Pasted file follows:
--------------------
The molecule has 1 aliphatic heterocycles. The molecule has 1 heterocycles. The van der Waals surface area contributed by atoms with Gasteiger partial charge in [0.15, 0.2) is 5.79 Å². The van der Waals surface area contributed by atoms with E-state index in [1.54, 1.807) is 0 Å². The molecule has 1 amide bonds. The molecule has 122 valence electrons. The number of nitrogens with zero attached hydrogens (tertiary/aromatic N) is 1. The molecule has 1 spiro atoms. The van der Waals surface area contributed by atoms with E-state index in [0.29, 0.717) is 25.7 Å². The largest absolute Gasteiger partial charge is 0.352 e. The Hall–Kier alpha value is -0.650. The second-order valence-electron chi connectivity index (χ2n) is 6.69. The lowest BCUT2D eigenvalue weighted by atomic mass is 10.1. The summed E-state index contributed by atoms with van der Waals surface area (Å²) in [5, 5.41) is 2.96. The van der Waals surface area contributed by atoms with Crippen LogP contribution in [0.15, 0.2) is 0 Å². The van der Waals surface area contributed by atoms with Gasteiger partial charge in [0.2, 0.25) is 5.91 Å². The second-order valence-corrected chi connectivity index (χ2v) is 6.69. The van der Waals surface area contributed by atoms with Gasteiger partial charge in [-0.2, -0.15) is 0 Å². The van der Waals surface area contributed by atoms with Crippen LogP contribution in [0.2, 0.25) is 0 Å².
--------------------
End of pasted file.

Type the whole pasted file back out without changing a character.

The molecule has 1 aliphatic heterocycles. The molecule has 1 heterocycles. The van der Waals surface area contributed by atoms with Gasteiger partial charge in [0.15, 0.2) is 5.79 Å². The van der Waals surface area contributed by atoms with E-state index in [1.54, 1.807) is 0 Å². The molecule has 1 amide bonds. The molecule has 122 valence electrons. The number of nitrogens with zero attached hydrogens (tertiary/aromatic N) is 1. The molecule has 1 spiro atoms. The van der Waals surface area contributed by atoms with E-state index in [0.29, 0.717) is 25.7 Å². The largest absolute Gasteiger partial charge is 0.352 e. The Hall–Kier alpha value is -0.650. The second-order valence-electron chi connectivity index (χ2n) is 6.69. The lowest BCUT2D eigenvalue weighted by atomic mass is 10.1. The summed E-state index contributed by atoms with van der Waals surface area (Å²) in [5, 5.41) is 2.96. The van der Waals surface area contributed by atoms with Crippen LogP contribution in [0.15, 0.2) is 0 Å². The van der Waals surface area contributed by atoms with Gasteiger partial charge in [0.2, 0.25) is 5.91 Å². The second-order valence-corrected chi connectivity index (χ2v) is 6.69. The van der Waals surface area contributed by atoms with Gasteiger partial charge in [-0.2, -0.15) is 0 Å². The van der Waals surface area contributed by atoms with Crippen LogP contribution in [0.2, 0.25) is 0 Å².